There are two levels of threat now facing the chief executives of airlines, shipping lines and train networks. The first is the ever-present threat of OGCs crippling on-board navigation or control systems using various forms malware, now widely available on the Dark Web. This would generally be with a view to demanding payment using ransomware. Ships which have been directed off course into unsafe waters are also vulnerable to physical attack from pirates.

But by far the greater threat is posed by terrorist groups. For example, the air travel industry has become particularly vigilant in searching passengers and their hand luggage, even frequently making them remove their shoes and belts, while too little is being done to secure the airlines' increasingly vulnerable communication and navigation networks.

If the transport industries do not take steps to deploy 21st Century software of the kind recommended to clients by KCS, which is capable of offering realistic protection against cyber breaches, there is a very real possibility of a terrorist attack. Should, for instance, a terrorist group succeed in hacking into an airline navigation system a plane could be misdirected, causing it to have a collision with the resulting tragic loss of life.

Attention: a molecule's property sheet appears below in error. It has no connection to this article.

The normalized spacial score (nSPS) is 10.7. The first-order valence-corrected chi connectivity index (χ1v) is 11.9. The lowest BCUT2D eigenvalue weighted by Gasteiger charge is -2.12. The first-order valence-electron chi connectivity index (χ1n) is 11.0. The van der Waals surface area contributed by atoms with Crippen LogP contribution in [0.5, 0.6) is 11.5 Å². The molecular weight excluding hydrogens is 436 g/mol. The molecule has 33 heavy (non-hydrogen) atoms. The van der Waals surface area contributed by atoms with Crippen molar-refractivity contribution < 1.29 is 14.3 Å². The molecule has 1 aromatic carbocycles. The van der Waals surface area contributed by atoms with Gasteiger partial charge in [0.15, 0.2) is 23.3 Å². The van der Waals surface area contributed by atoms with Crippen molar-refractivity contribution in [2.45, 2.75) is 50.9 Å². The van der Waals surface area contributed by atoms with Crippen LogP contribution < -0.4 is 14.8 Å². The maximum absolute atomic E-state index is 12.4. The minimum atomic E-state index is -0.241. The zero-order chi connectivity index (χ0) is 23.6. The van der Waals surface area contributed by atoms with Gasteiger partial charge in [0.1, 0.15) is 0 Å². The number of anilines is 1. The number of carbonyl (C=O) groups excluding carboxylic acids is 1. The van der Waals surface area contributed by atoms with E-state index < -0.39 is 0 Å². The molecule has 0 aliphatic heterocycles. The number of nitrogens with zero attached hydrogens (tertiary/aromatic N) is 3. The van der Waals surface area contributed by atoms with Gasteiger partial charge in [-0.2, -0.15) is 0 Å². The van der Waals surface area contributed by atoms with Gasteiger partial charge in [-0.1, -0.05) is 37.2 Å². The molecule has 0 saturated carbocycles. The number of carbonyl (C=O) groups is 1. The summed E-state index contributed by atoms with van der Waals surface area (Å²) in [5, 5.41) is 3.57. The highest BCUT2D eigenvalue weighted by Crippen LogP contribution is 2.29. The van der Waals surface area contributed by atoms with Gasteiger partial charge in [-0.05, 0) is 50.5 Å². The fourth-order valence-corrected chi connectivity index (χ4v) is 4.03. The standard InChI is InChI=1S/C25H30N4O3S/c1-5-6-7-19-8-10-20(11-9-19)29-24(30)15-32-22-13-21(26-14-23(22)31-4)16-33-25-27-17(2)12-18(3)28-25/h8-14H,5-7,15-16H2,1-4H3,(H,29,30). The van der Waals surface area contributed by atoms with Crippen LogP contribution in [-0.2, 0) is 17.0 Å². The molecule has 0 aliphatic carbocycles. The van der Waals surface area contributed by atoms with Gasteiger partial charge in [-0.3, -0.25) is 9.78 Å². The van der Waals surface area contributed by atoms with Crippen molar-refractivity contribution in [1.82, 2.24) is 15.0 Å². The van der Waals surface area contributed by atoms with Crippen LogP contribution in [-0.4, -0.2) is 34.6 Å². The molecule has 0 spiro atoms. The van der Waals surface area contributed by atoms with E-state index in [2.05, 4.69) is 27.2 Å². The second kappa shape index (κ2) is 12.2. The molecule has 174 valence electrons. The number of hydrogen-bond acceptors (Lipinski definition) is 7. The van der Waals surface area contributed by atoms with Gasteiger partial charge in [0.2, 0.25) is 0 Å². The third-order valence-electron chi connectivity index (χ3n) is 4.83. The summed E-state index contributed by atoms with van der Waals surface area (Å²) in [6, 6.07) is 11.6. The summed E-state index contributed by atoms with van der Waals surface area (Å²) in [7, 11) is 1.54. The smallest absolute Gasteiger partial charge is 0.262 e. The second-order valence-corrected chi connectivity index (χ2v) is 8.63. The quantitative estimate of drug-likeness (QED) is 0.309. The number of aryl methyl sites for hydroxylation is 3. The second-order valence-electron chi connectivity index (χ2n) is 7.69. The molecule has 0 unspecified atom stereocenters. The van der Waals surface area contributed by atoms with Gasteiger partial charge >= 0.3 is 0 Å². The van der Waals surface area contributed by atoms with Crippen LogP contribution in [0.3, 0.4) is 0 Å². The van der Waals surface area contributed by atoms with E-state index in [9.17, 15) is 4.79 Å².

Such a disaster could also result in the airline itself going down, as happened 27 years ago when the Lockerbie bombing resulted in the loss of 259 lives and the demise of Pan Am, formerly the US's largest international air carrier.

Stuart Poole-Robb is the chief executive of the security, business intelligence and cyber security adviser, the KCS Group Europe.

Image credit: Shutterstock/Sangoiri